The relation between body mass index and endometriosis

 The relation between body mass index and endometriosis

The risk of clinically confirmed endometriosis was lower among women who gained weight compared to women whose weight was unchanged.

Key Points


  • Obese women may face considerable difficulty receiving a diagnosis of endometriosis due to social and medical reasons, creating a diagnostic bias in research.
  • Amenorrhea and irregular periods in obese women may protect against endometriosis in early adulthood.


  • Women who gained weight after 18-23 years of age have a lower risk of clinically confirmed endometriosis.

What's done here:

  • This is a national longitudinal cohort study that covered almost 12.000 young women [(data from Australia Longitudinal Study on Women's Health (ALSWH)].
  • The cohort contained the young women born from 1989-to 95 at 18-23 age created the baseline group.
  • Statistical analyzes compared the findings of clinically confirmed or suspected endometriosis and women without endometriosis.

Key Results:

  • Among the study population, 223 cases of a clinically confirmed diagnosis of endometriosis and 395 cases of clinically suspected endometriosis were identified.
  • The young women who gained weight after 18-23 years of age had a lower risk of clinically confirmed endometriosis than women without endometriosis whose weight was unchanged.
  • Women who were overweight at age of 18-23 had a higher risk of clinically suspected endometriosis than women who had a normal weight without endometriosis. 

Strength and limitations:

  • The strength is that it is the prospective design and a large number of participants. 
  • Limitations are self-reported data, annual BMI values, and the limitation concerning the interval between their baseline BMI values and endometriosis diagnosis.

Lay Summary

The studies have emphasized a link between low BMI values and endometriosis, however, this conclusion may be questionable when the estrogen dependence of the disease is concerned. Excess adipose tissue may produce higher circulating estrogen that may result in an increased inflammatory response as well as estrogen-dependent conditions.  The evaluation of BMI changes in young women with or without endometriosis for a certain period of time could be helpful to clarify the issue.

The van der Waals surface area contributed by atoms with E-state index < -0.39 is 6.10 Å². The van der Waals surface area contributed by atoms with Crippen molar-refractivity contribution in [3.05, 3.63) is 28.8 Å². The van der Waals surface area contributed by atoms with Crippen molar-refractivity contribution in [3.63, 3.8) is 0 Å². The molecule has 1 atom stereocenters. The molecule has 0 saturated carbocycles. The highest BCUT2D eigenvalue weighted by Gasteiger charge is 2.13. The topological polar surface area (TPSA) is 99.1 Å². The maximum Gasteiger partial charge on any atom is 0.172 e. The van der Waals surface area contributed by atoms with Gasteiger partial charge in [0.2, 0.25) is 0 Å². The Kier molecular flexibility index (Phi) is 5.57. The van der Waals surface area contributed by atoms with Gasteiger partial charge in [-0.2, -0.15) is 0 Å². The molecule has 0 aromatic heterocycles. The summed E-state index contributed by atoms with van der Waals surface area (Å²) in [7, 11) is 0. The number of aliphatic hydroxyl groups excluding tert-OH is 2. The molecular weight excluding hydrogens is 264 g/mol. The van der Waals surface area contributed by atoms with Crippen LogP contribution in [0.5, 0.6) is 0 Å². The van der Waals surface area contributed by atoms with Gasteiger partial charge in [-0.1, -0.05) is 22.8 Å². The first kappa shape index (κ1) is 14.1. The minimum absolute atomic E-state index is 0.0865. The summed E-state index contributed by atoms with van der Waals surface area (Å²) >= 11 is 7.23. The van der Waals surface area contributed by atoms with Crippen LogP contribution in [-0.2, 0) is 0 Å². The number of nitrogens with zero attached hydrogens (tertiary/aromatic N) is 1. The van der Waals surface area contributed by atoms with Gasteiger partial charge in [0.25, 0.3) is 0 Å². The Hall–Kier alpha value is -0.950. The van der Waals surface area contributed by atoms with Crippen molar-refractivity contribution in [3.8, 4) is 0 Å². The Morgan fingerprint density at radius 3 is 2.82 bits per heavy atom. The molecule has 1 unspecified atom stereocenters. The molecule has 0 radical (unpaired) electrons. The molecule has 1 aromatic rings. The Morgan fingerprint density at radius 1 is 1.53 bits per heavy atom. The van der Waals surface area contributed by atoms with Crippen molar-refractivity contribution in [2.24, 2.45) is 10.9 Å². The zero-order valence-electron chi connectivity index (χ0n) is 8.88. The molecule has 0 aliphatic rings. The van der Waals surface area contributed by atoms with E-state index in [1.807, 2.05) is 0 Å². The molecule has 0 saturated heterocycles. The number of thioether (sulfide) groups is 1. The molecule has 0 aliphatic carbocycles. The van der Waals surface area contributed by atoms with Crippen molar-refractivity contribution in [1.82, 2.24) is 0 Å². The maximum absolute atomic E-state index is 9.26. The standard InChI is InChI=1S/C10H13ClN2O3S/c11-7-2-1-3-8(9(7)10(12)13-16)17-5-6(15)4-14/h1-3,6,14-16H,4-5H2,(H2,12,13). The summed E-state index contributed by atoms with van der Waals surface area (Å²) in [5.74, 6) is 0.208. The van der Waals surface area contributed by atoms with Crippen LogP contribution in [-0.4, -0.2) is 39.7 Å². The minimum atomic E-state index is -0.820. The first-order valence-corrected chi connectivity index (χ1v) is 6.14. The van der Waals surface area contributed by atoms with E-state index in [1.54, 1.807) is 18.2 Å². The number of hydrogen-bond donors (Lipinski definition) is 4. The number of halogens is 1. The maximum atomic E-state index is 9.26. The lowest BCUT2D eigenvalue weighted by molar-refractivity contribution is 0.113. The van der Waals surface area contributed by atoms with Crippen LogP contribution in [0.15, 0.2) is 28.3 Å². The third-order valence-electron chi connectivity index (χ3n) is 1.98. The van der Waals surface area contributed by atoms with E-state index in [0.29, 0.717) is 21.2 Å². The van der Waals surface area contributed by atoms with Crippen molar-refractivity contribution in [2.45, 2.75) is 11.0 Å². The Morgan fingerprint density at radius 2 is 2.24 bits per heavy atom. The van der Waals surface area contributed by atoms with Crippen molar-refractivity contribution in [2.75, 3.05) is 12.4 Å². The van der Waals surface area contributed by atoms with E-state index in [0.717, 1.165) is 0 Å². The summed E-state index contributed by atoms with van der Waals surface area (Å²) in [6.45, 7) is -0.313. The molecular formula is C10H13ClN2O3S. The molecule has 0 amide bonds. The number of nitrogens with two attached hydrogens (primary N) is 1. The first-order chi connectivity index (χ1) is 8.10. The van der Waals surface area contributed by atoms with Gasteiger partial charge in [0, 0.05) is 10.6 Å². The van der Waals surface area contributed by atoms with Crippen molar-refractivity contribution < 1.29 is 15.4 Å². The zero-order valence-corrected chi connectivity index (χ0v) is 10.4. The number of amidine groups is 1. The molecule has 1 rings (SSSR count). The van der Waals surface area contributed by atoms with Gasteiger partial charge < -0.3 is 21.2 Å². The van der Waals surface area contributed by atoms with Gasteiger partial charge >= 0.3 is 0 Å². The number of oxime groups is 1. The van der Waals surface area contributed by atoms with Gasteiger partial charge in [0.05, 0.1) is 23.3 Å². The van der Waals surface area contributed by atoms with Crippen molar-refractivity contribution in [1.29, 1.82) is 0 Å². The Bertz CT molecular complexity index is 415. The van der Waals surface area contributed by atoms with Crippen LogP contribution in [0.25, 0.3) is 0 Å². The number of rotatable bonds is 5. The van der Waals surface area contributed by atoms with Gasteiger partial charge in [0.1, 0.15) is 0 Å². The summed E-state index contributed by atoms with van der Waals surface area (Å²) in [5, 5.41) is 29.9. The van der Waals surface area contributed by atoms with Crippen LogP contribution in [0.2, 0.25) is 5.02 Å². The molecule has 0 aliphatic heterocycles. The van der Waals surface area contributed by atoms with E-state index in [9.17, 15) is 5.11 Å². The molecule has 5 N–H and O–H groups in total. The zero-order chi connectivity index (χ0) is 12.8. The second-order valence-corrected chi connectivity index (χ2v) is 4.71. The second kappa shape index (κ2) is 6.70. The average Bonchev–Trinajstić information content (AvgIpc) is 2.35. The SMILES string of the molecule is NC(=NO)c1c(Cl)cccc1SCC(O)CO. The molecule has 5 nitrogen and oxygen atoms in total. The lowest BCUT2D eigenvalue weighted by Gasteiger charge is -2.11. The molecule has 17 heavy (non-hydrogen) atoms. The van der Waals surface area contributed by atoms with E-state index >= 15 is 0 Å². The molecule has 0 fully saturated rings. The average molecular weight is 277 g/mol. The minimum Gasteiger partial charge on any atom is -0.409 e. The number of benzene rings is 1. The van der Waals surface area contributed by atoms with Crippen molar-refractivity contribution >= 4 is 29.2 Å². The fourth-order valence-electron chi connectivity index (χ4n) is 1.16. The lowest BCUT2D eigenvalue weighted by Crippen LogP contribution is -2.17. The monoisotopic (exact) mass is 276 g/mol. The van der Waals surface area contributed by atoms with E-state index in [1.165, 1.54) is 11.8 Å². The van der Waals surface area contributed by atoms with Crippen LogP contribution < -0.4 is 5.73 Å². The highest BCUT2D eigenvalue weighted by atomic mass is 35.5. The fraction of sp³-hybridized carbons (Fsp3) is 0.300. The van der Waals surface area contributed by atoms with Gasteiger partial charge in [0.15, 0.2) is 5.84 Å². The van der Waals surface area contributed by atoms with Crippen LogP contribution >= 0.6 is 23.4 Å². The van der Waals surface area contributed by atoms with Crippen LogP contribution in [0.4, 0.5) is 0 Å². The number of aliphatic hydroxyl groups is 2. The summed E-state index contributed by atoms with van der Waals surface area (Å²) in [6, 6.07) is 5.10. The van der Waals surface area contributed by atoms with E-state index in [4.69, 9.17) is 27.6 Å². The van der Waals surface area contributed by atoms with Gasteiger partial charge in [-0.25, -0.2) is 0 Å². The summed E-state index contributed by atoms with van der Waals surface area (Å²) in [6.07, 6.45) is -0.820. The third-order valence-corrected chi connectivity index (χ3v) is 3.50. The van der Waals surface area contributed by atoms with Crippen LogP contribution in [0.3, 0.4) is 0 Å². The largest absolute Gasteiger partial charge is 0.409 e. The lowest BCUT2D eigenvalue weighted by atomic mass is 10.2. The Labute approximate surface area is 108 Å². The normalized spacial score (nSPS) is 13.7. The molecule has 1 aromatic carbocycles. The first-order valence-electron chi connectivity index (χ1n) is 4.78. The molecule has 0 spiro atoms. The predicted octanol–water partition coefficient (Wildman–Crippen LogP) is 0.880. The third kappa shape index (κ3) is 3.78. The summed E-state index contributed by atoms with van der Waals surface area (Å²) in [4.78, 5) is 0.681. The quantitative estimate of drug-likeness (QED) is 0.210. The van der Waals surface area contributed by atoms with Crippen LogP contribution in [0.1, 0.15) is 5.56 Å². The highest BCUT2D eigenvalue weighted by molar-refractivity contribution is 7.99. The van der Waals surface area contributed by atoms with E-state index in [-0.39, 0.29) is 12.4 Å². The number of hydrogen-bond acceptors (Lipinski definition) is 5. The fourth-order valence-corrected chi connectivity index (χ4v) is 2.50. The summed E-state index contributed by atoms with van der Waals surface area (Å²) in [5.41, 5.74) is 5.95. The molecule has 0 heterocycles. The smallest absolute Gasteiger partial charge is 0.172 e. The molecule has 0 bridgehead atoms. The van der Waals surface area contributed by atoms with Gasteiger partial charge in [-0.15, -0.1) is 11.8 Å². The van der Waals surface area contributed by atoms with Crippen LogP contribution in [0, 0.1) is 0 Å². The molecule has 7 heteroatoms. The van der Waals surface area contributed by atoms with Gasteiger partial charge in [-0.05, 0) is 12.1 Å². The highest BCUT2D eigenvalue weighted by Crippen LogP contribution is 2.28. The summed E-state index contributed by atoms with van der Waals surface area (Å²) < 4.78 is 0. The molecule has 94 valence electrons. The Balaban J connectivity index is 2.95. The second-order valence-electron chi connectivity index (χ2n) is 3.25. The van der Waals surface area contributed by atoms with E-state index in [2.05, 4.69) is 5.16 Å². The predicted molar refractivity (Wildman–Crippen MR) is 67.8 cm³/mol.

Rowlands et al. from the School of Public Health of the University of Queensland, Brisbane, Australia, evaluated a national longitudinal cohort study that included data from almost 12.000 young women between 2013 and 2018. Beginning at age of 18-23, the young women responded to six annual questionnaires to create the data pool. The associations between BMI at age 18-23 years, changes in BMI, and endometriosis were statistically assessed using the administrative health records. Data was stratified by the diagnostic method of endometriosis. Namely, clinically confirmed endometriosis was based on hospital discharge diagnosis, and clinically suspected endometriosis was based on women’s reports of physician-diagnosed endometriosis.

The incidence of clinically suspected endometriosis was 557 per 100.000 person-year whereas clinically confirmed endometriosis was 227 per 100.000 person-year. Both clinically confirmed and clinically suspected endometriosis cohorts reported irregular periods, heavy periods, and severe dysmenorrhea compared to women without endometriosis. 

When it comes to the association between BMI at 18-23 years and the risk of endometriosis, no statistical difference was found. After adjusting for key confounding variables, an increased risk of clinically suspected endometriosis appeared among women who were overweight. Women who gained weight after age 18–23 had a lower risk of clinically confirmed endometriosis compared to women without endometriosis, whose weight remained stable 

The authors concluded that "Their findings suggested that BMI plays an important role in the diagnosis of young women with endometriosis".

This article is recently published in "Obesity Research and Clinical Practice".


Research Source:

BMI obesity weight change cohort questionnaire endometriosis period


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